Engaging Students with a Church Tour

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One of my favorite days of the year is when I lead second-graders on a church tour as part of their preparation for First Eucharist. I like to show them and their parents things in the church they might never have noticed or things they may see all the time but not fully understand what they are or why they are there.

Before one such tour last spring, I launched into my usual welcome speech. I explained that everything we were going to see was sacred and designed to bring us closer to God in some way. As we entered the church, I pointed out the image of the Holy Trinity above the front doors. I explained that the fonts with holy water remind us of our Baptism and that the stained-glass windows tell a story about God. (I also observed that in order to see them, we have to lift our eyes up toward heaven.) We talked about the slain lamb carved into our altar, the living lamb engraved in our crux gloriosa behind the altar, and what they mean to us in the Eucharist. We talked about the tabernacle and how to genuflect in the presence of Christ in the Eucharist. Their eyes lit up at that aha moment; they were asking thoughtful questions about what they were seeing. “They were getting it!” I told myself.

I then led them into the sacristy and showed them where the priests and altar servers put on their vestments. I showed the kids how the priests folded and stored their stoles in special drawers after Mass, noting that even these vestments were sacred items. One young man sighed and asked incredulously, “Is everything in this place holy?”

That was my aha moment. I suddenly realized some of these students were seeing these things for the first time. I never considered that some of the people in the tour did not go to Mass on a regular basis. My parish has an overflow Mass in another space, so some of the children attend that Mass and never spend time in the actual church. The students knew the basic vocabulary—ambo, crucifix, altar, and Lectionary—but beyond the words, it wasn’t meaningful.

What can we do to help our students engage more fully with their church?

Encourage Mass attendance.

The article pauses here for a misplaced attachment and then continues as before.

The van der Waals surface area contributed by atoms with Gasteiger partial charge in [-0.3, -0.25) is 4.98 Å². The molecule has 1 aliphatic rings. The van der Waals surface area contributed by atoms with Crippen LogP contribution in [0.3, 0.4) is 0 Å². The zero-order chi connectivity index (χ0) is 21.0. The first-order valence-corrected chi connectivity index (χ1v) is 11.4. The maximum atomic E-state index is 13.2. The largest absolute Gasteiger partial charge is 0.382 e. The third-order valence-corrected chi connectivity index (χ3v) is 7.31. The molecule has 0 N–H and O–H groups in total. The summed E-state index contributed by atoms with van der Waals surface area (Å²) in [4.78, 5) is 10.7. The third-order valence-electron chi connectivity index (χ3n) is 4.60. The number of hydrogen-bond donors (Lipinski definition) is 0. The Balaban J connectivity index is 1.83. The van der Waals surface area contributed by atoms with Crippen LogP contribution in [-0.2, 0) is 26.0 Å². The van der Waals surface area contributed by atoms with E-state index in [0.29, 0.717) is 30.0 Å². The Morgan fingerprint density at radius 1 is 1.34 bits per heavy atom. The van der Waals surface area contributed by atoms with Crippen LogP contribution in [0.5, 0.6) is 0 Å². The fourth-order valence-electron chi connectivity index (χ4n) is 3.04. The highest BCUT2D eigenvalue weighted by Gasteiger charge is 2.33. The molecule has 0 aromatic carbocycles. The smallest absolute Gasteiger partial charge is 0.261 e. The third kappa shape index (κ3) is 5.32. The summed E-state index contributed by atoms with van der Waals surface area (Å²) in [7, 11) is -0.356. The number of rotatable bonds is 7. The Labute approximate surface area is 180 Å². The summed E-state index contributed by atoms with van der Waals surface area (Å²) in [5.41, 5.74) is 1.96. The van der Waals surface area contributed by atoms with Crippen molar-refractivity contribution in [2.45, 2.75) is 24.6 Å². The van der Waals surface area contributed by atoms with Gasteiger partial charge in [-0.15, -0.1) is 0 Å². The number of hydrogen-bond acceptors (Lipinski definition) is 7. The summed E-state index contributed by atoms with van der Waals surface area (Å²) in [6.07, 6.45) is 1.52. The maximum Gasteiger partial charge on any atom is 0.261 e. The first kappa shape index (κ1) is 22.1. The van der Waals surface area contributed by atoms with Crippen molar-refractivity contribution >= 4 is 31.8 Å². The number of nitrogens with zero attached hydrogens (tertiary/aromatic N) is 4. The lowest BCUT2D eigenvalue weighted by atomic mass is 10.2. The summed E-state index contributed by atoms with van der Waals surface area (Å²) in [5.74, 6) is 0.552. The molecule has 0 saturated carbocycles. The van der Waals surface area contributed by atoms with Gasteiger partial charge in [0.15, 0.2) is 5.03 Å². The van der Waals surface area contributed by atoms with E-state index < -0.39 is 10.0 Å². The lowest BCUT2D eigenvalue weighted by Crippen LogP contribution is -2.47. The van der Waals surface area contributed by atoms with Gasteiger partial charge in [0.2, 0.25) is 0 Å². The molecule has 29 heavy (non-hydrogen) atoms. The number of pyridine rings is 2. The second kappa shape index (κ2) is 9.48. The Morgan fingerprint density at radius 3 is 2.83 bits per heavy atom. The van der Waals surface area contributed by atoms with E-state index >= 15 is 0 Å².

This is the obvious solution, and it assumes they will actively participate (which may not be the case). Teaching about worshipping as one community of believers emphasizes that we are the Body of Christ. You can model this for the children by attending Mass at a time where your students can see you.

Emphasize the importance of attending Mass in your communications with parents. Be welcoming and sensitive, especially to those families who may not have a history of regular attendance or families of two faiths.

Tour your church.

Take students into the church (and sacristy, if possible). You can make the tour as advanced as you like, depending on the grade level. Younger grades may respond to an exploration or a scavenger hunt. Show them something as basic as a kneeler, but then explain why we kneel when we do. Connect liturgical actions with their meaning. Explain why we are silent after the priest says, “Let us pray.” For younger children, explain how to behave in church. They could even practice approaching the altar with their arms folded over their chest if they haven’t received First Eucharist and walking back down the aisle with their hands folded. With permission, show them the Lectionary and the Gospel book up close when you explain their significance.

Borrow a Mass kit.

Ask your liturgy director or sacristan if you can borrow a Mass kit to use as a teaching aid in class. Letting the kids see and hold a chalice, a paten, and a purificator will personalize the experience when they receive the sacrament.

Research your church’s iconography.

If this information does not exist already, you may have your work cut out for you. As you point out the icons and sacred art that decorate your church, be willing to share your interpretation of the art and explain how the images influence the way you understand and practice your faith. Discuss the church’s architecture and design. I like to show my class photos of churches around the world. Some are considerably grander than our parish church, and others are smaller by far. I let the children point out similarities and differences, which always leads to discussions of other Catholic churches they have visited. This is the perfect segue into an explanation of how Catholic Christians all over the world worship in the same way, even though where we worship may look different.